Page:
The Rise and Return of the Indo-Pacific: Oceans, Seas and Civilisational Linkages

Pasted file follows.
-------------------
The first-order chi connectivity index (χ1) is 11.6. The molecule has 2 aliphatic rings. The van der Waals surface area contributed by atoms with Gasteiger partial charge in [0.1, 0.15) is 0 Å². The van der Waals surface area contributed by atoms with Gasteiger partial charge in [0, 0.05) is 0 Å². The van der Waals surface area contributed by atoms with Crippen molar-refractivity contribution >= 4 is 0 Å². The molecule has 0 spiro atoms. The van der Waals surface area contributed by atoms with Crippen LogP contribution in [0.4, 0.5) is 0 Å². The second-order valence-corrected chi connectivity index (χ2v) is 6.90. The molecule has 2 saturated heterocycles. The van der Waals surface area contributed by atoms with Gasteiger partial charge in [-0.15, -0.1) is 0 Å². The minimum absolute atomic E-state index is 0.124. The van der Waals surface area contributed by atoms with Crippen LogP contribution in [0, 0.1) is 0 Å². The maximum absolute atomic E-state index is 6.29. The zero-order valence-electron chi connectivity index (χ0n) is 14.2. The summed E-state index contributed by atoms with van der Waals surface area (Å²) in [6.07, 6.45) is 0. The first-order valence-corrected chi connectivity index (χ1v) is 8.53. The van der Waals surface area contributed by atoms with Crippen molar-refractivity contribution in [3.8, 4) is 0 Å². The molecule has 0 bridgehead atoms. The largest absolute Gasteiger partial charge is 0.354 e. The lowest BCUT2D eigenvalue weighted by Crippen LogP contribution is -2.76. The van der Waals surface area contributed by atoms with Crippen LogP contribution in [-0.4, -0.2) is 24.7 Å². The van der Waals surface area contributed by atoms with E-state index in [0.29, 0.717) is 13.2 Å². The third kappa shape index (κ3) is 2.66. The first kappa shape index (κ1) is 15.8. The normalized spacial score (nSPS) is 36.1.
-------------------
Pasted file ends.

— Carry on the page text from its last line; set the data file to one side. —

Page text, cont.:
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© 2018 Springer Science+Business Media B.V., part of Springer Nature The Indo-Pacific, constructed either as a region, super-region or non-region, is currently a hotly contested map-making phenomenon. Various countries and cultures, washed by the waters of these amorphous oceanic boundaries and sea spaces, are currently seeking to establish exclusive territorial claims over these water spaces by invoking stories and narratives taken from pre-colonial, colonial and post-colonial eras. These stories are often used in an attempt to legitimate “natural”, and more essentialist relationships between certain cultures and/or nation-states with their surrounding seas. These narratives both challenge the broader international system and its rule of law, and create internal narratives, strengthening domestic and national support for state-building programs in the region/s. But the Indo-Pacific is more than a contestation between nation-statist imaginations and aspirations. It also invokes stories which seek to develop and celebrate a shared “maritime regionalism” beyond the exclusive and usually dominant politics of nation-states. Finally, a third interpretive category is used: the construction of the Indo-Pacific as a globalised “non-space”.
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